Designing and creating a self-help, bifurcated childrenswear ensemble using experimental patternmaking and digital technologies

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2017-01-01
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Stanley, April
McKinney, Ellen
McKinney, Ellen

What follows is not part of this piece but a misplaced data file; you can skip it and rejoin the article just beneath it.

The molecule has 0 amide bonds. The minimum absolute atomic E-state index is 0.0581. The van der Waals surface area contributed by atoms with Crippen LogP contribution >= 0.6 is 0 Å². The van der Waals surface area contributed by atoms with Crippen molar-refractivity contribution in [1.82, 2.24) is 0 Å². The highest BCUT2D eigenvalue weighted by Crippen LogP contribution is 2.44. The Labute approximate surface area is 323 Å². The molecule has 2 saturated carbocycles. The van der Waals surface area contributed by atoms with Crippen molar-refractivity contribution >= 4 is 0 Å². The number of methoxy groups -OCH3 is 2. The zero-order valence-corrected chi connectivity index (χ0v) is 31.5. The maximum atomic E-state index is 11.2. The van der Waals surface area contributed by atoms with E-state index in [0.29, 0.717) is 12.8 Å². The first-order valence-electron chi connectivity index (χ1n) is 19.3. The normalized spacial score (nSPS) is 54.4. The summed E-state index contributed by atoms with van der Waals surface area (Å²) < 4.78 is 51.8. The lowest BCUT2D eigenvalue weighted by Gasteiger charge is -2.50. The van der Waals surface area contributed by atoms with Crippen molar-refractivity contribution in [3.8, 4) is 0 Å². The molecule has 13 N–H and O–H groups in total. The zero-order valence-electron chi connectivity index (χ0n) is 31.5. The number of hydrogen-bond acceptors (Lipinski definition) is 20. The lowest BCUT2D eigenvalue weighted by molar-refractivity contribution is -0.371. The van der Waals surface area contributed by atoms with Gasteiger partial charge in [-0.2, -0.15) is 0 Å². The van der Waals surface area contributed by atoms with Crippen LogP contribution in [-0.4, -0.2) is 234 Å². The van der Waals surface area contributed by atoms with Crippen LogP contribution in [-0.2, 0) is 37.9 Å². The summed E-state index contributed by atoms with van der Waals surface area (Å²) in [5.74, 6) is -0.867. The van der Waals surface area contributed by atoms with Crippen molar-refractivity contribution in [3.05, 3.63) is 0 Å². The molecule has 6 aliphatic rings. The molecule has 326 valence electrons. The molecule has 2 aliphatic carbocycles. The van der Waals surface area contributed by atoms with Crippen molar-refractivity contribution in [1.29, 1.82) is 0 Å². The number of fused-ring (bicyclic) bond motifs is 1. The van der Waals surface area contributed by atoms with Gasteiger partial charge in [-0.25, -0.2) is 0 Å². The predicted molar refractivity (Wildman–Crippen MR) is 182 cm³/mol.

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There is a gap in the market for childrenswear garments that merge multi-sizing and experimental patternmaking in self-help apparel. A gap in the market was also discovered for childrenswear inspired by the Celtic selkie myth. Pattern development for this ensemble was derived during the practice of experimental patternmaking methods: subtraction cutting. It was found subtraction cutting does not always translate proportionally for childrenswear but is successful for bifurcated garments. Multi-sizing for longer wear was successfully incorporated. Subtraction cutting did not impact fabric waste but increased fabric consumption. The amount of time and labor did not differ much from past projects. Self-help childrenswear was created with a zip-front opening for the blouse and the elasticized waist in the culottes. The Celtic selkie legend was effectively incorporated into the patterns. Digital printing provided further originality to the garment designs. The construction methods successfully contributed to the durability and quality of the garments.

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